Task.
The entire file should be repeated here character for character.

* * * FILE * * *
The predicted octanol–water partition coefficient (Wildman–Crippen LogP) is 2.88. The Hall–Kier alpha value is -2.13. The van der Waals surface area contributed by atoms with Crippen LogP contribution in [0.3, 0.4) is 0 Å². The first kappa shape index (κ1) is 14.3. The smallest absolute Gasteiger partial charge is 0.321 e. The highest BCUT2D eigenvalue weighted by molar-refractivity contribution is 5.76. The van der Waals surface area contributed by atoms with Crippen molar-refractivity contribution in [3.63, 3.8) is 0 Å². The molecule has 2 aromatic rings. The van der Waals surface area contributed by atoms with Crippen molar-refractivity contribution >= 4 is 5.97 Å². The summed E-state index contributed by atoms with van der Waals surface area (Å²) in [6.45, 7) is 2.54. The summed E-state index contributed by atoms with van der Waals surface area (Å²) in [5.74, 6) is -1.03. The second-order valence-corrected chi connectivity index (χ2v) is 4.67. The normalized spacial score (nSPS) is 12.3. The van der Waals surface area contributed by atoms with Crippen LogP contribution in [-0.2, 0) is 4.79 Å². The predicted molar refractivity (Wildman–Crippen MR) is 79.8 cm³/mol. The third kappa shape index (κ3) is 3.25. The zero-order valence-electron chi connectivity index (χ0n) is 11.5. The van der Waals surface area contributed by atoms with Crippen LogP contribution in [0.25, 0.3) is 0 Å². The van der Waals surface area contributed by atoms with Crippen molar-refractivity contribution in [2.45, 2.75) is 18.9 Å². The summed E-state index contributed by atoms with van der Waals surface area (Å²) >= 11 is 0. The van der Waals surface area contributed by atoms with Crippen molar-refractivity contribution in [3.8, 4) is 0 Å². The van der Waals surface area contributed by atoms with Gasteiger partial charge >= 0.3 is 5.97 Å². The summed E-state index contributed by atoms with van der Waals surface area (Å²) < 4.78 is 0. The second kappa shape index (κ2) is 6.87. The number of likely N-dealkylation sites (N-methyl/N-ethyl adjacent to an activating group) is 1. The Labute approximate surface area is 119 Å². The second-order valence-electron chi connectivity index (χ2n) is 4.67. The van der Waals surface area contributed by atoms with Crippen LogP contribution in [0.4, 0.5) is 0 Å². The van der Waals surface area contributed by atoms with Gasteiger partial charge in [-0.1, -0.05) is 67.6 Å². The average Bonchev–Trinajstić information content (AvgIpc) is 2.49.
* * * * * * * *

The predicted octanol–water partition coefficient (Wildman–Crippen LogP) is 2.88. The Hall–Kier alpha value is -2.13. The van der Waals surface area contributed by atoms with Crippen LogP contribution in [0.3, 0.4) is 0 Å². The first kappa shape index (κ1) is 14.3. The smallest absolute Gasteiger partial charge is 0.321 e. The highest BCUT2D eigenvalue weighted by molar-refractivity contribution is 5.76. The van der Waals surface area contributed by atoms with Crippen molar-refractivity contribution in [3.63, 3.8) is 0 Å². The molecule has 2 aromatic rings. The van der Waals surface area contributed by atoms with Crippen molar-refractivity contribution >= 4 is 5.97 Å². The summed E-state index contributed by atoms with van der Waals surface area (Å²) in [6.45, 7) is 2.54. The summed E-state index contributed by atoms with van der Waals surface area (Å²) in [5.74, 6) is -1.03. The second-order valence-corrected chi connectivity index (χ2v) is 4.67. The normalized spacial score (nSPS) is 12.3. The van der Waals surface area contributed by atoms with Crippen LogP contribution in [-0.2, 0) is 4.79 Å². The predicted molar refractivity (Wildman–Crippen MR) is 79.8 cm³/mol. The third kappa shape index (κ3) is 3.25. The zero-order valence-electron chi connectivity index (χ0n) is 11.5. The van der Waals surface area contributed by atoms with Crippen LogP contribution in [0.25, 0.3) is 0 Å². The van der Waals surface area contributed by atoms with Crippen molar-refractivity contribution in [2.45, 2.75) is 18.9 Å². The summed E-state index contributed by atoms with van der Waals surface area (Å²) >= 11 is 0. The van der Waals surface area contributed by atoms with Crippen molar-refractivity contribution in [3.8, 4) is 0 Å². The van der Waals surface area contributed by atoms with Gasteiger partial charge >= 0.3 is 5.97 Å². The summed E-state index contributed by atoms with van der Waals surface area (Å²) < 4.78 is 0. The second kappa shape index (κ2) is 6.87. The number of likely N-dealkylation sites (N-methyl/N-ethyl adjacent to an activating group) is 1. The Labute approximate surface area is 119 Å². The second-order valence-electron chi connectivity index (χ2n) is 4.67. The van der Waals surface area contributed by atoms with Crippen LogP contribution in [0.4, 0.5) is 0 Å². The van der Waals surface area contributed by atoms with Gasteiger partial charge in [-0.1, -0.05) is 67.6 Å². The average Bonchev–Trinajstić information content (AvgIpc) is 2.49.